The Naming of John the Baptist

Reflections on the Readings for Sunday 24 June 2012

Isaiah 49:1-6; Psalm 139:1-3, 13-15; Acts 13:22-26; Luke 1:57-66, 80

 Today we reflect upon the birth and the naming of John the Baptist, and on the wonder of our own calling. The scene is set with a reading from one of Isaiah’s ‘Servant Songs’. It would have been in the first place autobiographical, reflecting the prophet’s own sense of identity and mission. But the faithful witness to which the prophet is called is also the calling of the people of God, and so the ‘servant’ is sometimes broadened out to refer toIsrael or to its ideal representative. In a Christian reading of this passage, the servant reflects Jesus of Nazareth and all those who are called and faithful despite opposition, such as John the Baptist.

The opening chapters of Luke’s Gospel contains two birth narratives, those of Jesus and of John the Baptist. Both births are preceded by angelic announcements, one to Zechariah and one to Mary. Zechariah’s story is very different to that of the young, humble and accepting Mary in the Annunciation. He is an old man, a priest in Jerusalem, a privileged person at the centre of power. The angel meets him while he is officiating in the temple, tells him that he will have a son and that the child is to be named ‘John’. Zechariah is skeptical and asks for a sign. He is therefore made mute until the naming of the promised baby.

I wonder why he couldn’t name his son Zechariah? Zechariah means ‘the Lord remembers’ and John means ‘the Lord is gracious’. Both names seem appropriate for the prophet who was to announce the coming of the longed-for Messiah. In those days, children were understood as the way in which one achieved a kind of immortality – one lived on through one’s children. Everyone at the naming ceremony took for granted that the child would be named for his father. But the old priest is insistent that the child not take his name. Zechariah has had a long time of silent reflection to think on the angel’s words and on the meaning of the arrival of this child. Maybe he is simply obeying the angel’s instructions, but I like to imagine that the old man has grasped the significance of the command. By giving him his own, non-family name, Zechariah is acknowledging the unique calling of this baby. This child will not live out the dreams and aspirations of his father, but will fulfil his own unique calling.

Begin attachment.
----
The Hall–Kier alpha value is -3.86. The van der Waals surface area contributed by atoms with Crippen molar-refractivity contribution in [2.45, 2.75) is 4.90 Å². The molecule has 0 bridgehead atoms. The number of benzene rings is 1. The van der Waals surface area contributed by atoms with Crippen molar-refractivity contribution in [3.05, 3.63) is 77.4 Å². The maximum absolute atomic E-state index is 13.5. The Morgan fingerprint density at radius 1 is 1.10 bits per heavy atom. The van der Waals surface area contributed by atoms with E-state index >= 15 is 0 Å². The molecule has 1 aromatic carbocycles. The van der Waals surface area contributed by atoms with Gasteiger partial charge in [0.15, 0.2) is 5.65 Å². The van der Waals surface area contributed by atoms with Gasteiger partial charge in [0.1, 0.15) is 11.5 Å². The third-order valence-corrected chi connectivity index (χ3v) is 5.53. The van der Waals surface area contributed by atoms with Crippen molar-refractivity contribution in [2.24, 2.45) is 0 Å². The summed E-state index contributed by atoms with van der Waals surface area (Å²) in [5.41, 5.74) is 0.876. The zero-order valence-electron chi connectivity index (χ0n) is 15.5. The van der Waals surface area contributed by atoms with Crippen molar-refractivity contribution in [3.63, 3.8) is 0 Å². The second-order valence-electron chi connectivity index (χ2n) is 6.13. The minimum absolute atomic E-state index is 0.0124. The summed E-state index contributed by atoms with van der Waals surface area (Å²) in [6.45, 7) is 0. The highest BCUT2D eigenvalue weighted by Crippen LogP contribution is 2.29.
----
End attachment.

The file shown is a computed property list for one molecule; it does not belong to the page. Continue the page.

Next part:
Certain special individuals in the bible are marked with a miraculous birth narrative, for others their unique calling is indicated in the fact that God names or renames them. Sometimes, like here, both elements are present. In the snippet of Paul’s homily in the reading from Acts we get a sense of the importance of John in the bigger story of the people of God. What of the rest of us, the ‘little people’? The psalm reminds us that in God’s economy no one is unimportant. Each worshipper can wonder in the knowledge that they are uniquely formed and intimately known by God. We are all gifted with our individual life and circumstances. We have no right to try to make others live our lives for us, or to try to live out someone else’s. Our calling is to serve God faithfully as the person God has created us to be.

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About Jessie Rogers

I'm a Scripture scholar and Godly Play practitioner living in Ireland.
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